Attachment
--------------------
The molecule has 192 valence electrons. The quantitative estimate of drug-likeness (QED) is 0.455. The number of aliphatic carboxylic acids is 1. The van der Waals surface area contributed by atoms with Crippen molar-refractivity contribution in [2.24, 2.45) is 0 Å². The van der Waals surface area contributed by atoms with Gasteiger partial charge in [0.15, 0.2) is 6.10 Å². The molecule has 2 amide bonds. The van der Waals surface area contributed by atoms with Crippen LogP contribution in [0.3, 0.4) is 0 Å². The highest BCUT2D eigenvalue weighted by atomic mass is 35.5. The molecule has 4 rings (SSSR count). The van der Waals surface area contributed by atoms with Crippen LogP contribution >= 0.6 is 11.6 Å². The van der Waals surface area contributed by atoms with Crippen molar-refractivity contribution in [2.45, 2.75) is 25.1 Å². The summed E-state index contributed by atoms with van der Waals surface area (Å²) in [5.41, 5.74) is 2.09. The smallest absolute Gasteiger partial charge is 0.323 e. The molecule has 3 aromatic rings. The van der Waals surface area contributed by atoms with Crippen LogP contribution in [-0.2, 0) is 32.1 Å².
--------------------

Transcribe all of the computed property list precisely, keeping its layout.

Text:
The molecule has 192 valence electrons. The quantitative estimate of drug-likeness (QED) is 0.455. The number of aliphatic carboxylic acids is 1. The van der Waals surface area contributed by atoms with Crippen molar-refractivity contribution in [2.24, 2.45) is 0 Å². The van der Waals surface area contributed by atoms with Gasteiger partial charge in [0.15, 0.2) is 6.10 Å². The molecule has 2 amide bonds. The van der Waals surface area contributed by atoms with Crippen LogP contribution in [0.3, 0.4) is 0 Å². The highest BCUT2D eigenvalue weighted by atomic mass is 35.5. The molecule has 4 rings (SSSR count). The van der Waals surface area contributed by atoms with Crippen LogP contribution >= 0.6 is 11.6 Å². The van der Waals surface area contributed by atoms with Crippen molar-refractivity contribution in [2.45, 2.75) is 25.1 Å². The summed E-state index contributed by atoms with van der Waals surface area (Å²) in [5.41, 5.74) is 2.09. The smallest absolute Gasteiger partial charge is 0.323 e. The molecule has 3 aromatic rings. The van der Waals surface area contributed by atoms with Crippen LogP contribution in [-0.2, 0) is 32.1 Å².